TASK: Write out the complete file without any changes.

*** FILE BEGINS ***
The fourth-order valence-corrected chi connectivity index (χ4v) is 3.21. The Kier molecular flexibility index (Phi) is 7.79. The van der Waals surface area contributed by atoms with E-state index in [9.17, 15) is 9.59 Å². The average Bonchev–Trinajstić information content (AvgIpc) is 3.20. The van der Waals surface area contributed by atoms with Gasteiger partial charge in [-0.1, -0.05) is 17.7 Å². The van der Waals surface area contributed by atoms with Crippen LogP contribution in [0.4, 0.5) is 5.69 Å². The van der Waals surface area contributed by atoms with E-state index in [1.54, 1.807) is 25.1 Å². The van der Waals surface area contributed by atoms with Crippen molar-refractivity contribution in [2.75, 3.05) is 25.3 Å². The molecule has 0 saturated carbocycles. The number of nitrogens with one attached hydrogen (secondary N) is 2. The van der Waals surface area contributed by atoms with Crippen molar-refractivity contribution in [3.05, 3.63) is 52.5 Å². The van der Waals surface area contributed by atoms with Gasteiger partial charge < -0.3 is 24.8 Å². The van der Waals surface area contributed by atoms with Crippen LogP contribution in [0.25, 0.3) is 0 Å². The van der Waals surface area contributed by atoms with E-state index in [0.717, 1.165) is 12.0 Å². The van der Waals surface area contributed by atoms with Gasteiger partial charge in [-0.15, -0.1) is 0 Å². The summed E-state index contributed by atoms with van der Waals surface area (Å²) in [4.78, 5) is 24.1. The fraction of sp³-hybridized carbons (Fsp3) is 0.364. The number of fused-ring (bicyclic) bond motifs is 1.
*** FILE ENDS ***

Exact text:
The fourth-order valence-corrected chi connectivity index (χ4v) is 3.21. The Kier molecular flexibility index (Phi) is 7.79. The van der Waals surface area contributed by atoms with E-state index in [9.17, 15) is 9.59 Å². The average Bonchev–Trinajstić information content (AvgIpc) is 3.20. The van der Waals surface area contributed by atoms with Gasteiger partial charge in [-0.1, -0.05) is 17.7 Å². The van der Waals surface area contributed by atoms with Crippen LogP contribution in [0.4, 0.5) is 5.69 Å². The van der Waals surface area contributed by atoms with E-state index in [1.54, 1.807) is 25.1 Å². The van der Waals surface area contributed by atoms with Crippen molar-refractivity contribution in [2.75, 3.05) is 25.3 Å². The molecule has 0 saturated carbocycles. The number of nitrogens with one attached hydrogen (secondary N) is 2. The van der Waals surface area contributed by atoms with Crippen molar-refractivity contribution in [3.05, 3.63) is 52.5 Å². The van der Waals surface area contributed by atoms with Gasteiger partial charge < -0.3 is 24.8 Å². The van der Waals surface area contributed by atoms with Crippen LogP contribution in [0.25, 0.3) is 0 Å². The van der Waals surface area contributed by atoms with E-state index in [0.717, 1.165) is 12.0 Å². The van der Waals surface area contributed by atoms with Gasteiger partial charge in [-0.15, -0.1) is 0 Å². The summed E-state index contributed by atoms with van der Waals surface area (Å²) in [4.78, 5) is 24.1. The fraction of sp³-hybridized carbons (Fsp3) is 0.364. The number of fused-ring (bicyclic) bond motifs is 1.